For example, in the factually similar case of State v. Smith, 27 N.C. App. 379, 381, 219 S.E. 277, 279 (1975), we stated that “the burden is on the defendant not only to move for withdrawal of the waiver, but also to show good cause for the delay.” (Emphasis added.) Similarly, in State v. Wilburn, 57 N.C. App. 40, 44, 290 S.E.2d 782, 784 (1982), we noted that there was “no evidence that defendant ever moved to withdraw his waiver of assigned counsel.” (Emphasis added.) Lastly, in State v. Graham, 76 N.C. App. 470, 474, 333 S.E.2d 547, 549 (1985), we granted the defendant who had previously waived counsel a new trial because the trial court failed to appoint counsel after he subsequently “requested that the court 'get someone to assist me in [my] case.'” (Emphasis added.) Thus, these and other casesimplicitly hold that a criminal defendant must move or request the trial court to withdraw a previous waiver of counsel. See also State v. Love, 131 N.C. App. 350, 355, 507 S.E.2d 577, 581 (1998); State v. Elliot, 49 N.C. App. 141, 144, 270 S.E.2d 550, 551 (1980); Clark, 38 N.C. App. at 630, 235 S.E.2d at 886; State v. Watts, 32 N.C. App. 753, 755, 233 S.E.2d 669, 670, disc. review denied, 292 N.C. 734, 235 S.E.2d 788 (1977).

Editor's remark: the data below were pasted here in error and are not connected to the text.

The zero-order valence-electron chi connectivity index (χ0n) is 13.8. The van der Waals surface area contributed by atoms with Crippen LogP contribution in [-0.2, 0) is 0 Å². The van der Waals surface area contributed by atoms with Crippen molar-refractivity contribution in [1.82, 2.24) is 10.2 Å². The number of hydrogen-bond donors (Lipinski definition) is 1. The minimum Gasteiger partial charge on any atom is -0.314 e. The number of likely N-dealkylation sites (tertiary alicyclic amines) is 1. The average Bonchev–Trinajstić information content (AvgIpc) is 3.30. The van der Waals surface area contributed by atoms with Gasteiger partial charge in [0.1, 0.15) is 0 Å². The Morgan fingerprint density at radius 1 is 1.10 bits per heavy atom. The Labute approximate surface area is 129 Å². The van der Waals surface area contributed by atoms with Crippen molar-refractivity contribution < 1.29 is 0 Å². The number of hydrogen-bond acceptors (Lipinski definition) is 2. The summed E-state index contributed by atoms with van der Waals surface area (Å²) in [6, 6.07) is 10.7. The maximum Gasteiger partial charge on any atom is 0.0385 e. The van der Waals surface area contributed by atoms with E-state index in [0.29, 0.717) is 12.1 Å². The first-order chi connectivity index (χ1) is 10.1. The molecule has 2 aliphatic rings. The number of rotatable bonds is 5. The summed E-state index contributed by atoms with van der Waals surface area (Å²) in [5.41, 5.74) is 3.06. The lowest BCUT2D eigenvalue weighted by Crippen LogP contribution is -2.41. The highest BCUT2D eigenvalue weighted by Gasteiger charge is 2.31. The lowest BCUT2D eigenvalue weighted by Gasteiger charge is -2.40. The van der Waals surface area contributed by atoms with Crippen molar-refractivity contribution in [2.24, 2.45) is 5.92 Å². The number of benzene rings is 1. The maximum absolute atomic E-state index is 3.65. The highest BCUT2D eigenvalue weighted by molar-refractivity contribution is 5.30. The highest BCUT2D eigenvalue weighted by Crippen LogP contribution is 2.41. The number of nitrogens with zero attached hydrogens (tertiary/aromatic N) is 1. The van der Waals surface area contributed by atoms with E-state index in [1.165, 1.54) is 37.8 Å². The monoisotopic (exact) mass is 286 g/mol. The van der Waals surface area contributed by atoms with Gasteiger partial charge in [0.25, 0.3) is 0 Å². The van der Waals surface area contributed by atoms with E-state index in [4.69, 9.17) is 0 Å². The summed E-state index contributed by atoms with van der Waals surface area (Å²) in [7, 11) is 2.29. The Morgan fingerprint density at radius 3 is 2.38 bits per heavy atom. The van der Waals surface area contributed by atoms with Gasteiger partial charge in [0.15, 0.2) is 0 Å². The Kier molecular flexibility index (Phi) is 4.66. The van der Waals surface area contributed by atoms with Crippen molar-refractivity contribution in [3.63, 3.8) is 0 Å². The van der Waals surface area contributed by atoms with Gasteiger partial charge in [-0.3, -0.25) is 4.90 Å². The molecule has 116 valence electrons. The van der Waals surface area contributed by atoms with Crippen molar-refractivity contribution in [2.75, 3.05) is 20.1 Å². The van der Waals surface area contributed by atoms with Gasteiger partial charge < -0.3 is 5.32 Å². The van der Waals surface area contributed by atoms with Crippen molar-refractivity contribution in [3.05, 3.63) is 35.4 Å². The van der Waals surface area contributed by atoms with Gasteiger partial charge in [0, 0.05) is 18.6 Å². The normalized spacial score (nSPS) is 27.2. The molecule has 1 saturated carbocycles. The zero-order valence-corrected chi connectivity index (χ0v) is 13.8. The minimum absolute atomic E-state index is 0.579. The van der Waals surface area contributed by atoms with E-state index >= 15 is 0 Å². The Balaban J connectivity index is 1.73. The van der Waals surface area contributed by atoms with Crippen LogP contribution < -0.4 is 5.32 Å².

In the case sub judice, it is undisputed that Hyatt voluntarily signed a Waiver of Counsel form. Moreover, during Hyatt's 7 October 1996 trial, Hyatt neither moved nor requested the trial court to withdraw his prior waiver. Rather, Hyatt simply stated that because he didn't have an attorney, he did not know how to question jurors or prepare an opening statement. These statements, though demonstrating Hyatt's lack of legal skills, do not equate to a motion or request to withdraw his previous waiver. Therefore, the trial court was not required to inquire into whether Hyatt wanted or needed counsel.
    We note that the case sub judice is distinguishable from State v. Graham, 76 N.C. App. 470, 333 S.E.2d 547 and State v. McCrowre, 312 N.C. 478, 322 S.E.2d 775. In those cases, it was determined that the defendant was entitled to a new trial because the record showed that the defendant waived his right to appointed counsel, not to his right to all counsel. Specifically, in both cases “there is no evidence that defendant ever intended to proceed to trial without the assistance of some counsel.” McCrowre, 312 N.C. at 480, 322 S.E.2d at 776-77; Graham, 76 N.C. App. at 475, 333 S.E.2d at 549. In this case, however, Hyatt explicitly informed the court that if he could not obtain private counsel he would “go with it by myself then.” Thus, unlike the defendants in McCrowre and Graham who informed the trial court that they desired counsel, Hyatt led the trial court to believe that he was willing to undertake this case by himself.